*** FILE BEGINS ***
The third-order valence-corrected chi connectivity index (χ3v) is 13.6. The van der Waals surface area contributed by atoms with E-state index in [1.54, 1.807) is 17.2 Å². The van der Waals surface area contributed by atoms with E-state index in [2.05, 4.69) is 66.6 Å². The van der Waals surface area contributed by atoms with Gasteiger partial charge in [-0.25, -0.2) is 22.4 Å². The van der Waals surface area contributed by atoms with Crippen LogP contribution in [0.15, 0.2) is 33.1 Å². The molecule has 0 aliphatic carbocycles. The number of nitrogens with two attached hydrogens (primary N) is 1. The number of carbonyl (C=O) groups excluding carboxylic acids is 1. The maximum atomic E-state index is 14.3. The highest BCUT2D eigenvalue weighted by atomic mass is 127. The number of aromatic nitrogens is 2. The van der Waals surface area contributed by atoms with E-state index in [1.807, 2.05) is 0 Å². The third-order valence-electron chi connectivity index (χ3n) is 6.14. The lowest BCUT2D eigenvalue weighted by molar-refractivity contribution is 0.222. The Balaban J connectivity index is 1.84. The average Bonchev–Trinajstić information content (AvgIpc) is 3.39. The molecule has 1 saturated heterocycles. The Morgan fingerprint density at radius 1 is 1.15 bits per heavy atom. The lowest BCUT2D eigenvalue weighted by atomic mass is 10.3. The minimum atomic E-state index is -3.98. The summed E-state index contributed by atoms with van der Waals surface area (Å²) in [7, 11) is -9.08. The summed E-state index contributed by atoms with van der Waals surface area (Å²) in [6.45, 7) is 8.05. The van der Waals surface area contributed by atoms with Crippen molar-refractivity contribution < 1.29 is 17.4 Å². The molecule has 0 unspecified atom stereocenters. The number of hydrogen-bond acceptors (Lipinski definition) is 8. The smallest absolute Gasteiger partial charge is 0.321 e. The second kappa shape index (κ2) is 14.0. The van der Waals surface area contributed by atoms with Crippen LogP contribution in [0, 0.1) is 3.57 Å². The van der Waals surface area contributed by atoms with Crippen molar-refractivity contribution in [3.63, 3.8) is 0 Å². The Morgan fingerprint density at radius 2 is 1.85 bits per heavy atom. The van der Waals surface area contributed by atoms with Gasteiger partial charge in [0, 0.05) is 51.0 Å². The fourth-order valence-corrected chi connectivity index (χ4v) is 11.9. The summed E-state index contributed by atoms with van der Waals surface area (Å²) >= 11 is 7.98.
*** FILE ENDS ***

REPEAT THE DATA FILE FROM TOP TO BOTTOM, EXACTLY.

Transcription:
The third-order valence-corrected chi connectivity index (χ3v) is 13.6. The van der Waals surface area contributed by atoms with E-state index in [1.54, 1.807) is 17.2 Å². The van der Waals surface area contributed by atoms with E-state index in [2.05, 4.69) is 66.6 Å². The van der Waals surface area contributed by atoms with Gasteiger partial charge in [-0.25, -0.2) is 22.4 Å². The van der Waals surface area contributed by atoms with Crippen LogP contribution in [0.15, 0.2) is 33.1 Å². The molecule has 0 aliphatic carbocycles. The number of nitrogens with two attached hydrogens (primary N) is 1. The number of carbonyl (C=O) groups excluding carboxylic acids is 1. The maximum atomic E-state index is 14.3. The highest BCUT2D eigenvalue weighted by atomic mass is 127. The number of aromatic nitrogens is 2. The van der Waals surface area contributed by atoms with E-state index in [1.807, 2.05) is 0 Å². The third-order valence-electron chi connectivity index (χ3n) is 6.14. The lowest BCUT2D eigenvalue weighted by molar-refractivity contribution is 0.222. The Balaban J connectivity index is 1.84. The average Bonchev–Trinajstić information content (AvgIpc) is 3.39. The molecule has 1 saturated heterocycles. The Morgan fingerprint density at radius 1 is 1.15 bits per heavy atom. The lowest BCUT2D eigenvalue weighted by atomic mass is 10.3. The minimum atomic E-state index is -3.98. The summed E-state index contributed by atoms with van der Waals surface area (Å²) in [7, 11) is -9.08. The summed E-state index contributed by atoms with van der Waals surface area (Å²) in [6.45, 7) is 8.05. The van der Waals surface area contributed by atoms with Crippen molar-refractivity contribution < 1.29 is 17.4 Å². The molecule has 0 unspecified atom stereocenters. The number of hydrogen-bond acceptors (Lipinski definition) is 8. The smallest absolute Gasteiger partial charge is 0.321 e. The second kappa shape index (κ2) is 14.0. The van der Waals surface area contributed by atoms with Crippen LogP contribution in [0, 0.1) is 3.57 Å². The van der Waals surface area contributed by atoms with Crippen molar-refractivity contribution in [3.63, 3.8) is 0 Å². The Morgan fingerprint density at radius 2 is 1.85 bits per heavy atom. The van der Waals surface area contributed by atoms with Gasteiger partial charge in [0, 0.05) is 51.0 Å². The fourth-order valence-corrected chi connectivity index (χ4v) is 11.9. The summed E-state index contributed by atoms with van der Waals surface area (Å²) >= 11 is 7.98.